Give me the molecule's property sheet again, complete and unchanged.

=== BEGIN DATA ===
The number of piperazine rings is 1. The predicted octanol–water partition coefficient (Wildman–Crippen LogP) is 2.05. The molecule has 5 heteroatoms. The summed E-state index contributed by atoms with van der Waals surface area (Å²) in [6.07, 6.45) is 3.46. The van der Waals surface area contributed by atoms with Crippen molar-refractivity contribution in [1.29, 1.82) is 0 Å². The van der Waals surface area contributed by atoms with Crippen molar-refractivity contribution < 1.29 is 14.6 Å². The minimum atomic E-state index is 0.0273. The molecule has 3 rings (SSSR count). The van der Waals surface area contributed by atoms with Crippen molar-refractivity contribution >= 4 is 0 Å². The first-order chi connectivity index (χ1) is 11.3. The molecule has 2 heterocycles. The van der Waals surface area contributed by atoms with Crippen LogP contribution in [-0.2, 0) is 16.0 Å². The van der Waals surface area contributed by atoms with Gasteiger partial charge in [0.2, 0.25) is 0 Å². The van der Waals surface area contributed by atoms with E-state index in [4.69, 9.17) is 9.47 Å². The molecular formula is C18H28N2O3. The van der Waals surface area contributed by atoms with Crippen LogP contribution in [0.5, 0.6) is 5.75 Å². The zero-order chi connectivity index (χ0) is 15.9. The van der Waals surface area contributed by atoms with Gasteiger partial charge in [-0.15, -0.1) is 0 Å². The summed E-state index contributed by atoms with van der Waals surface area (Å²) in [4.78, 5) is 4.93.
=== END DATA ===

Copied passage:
The number of piperazine rings is 1. The predicted octanol–water partition coefficient (Wildman–Crippen LogP) is 2.05. The molecule has 5 heteroatoms. The summed E-state index contributed by atoms with van der Waals surface area (Å²) in [6.07, 6.45) is 3.46. The van der Waals surface area contributed by atoms with Crippen molar-refractivity contribution in [1.29, 1.82) is 0 Å². The van der Waals surface area contributed by atoms with Crippen molar-refractivity contribution < 1.29 is 14.6 Å². The minimum atomic E-state index is 0.0273. The molecule has 3 rings (SSSR count). The van der Waals surface area contributed by atoms with Crippen molar-refractivity contribution >= 4 is 0 Å². The first-order chi connectivity index (χ1) is 11.3. The molecule has 2 heterocycles. The van der Waals surface area contributed by atoms with Crippen LogP contribution in [-0.2, 0) is 16.0 Å². The van der Waals surface area contributed by atoms with Gasteiger partial charge in [0.2, 0.25) is 0 Å². The van der Waals surface area contributed by atoms with E-state index in [4.69, 9.17) is 9.47 Å². The molecular formula is C18H28N2O3. The van der Waals surface area contributed by atoms with Crippen LogP contribution in [0.5, 0.6) is 5.75 Å². The zero-order chi connectivity index (χ0) is 15.9. The van der Waals surface area contributed by atoms with Gasteiger partial charge in [-0.15, -0.1) is 0 Å². The summed E-state index contributed by atoms with van der Waals surface area (Å²) in [4.78, 5) is 4.93.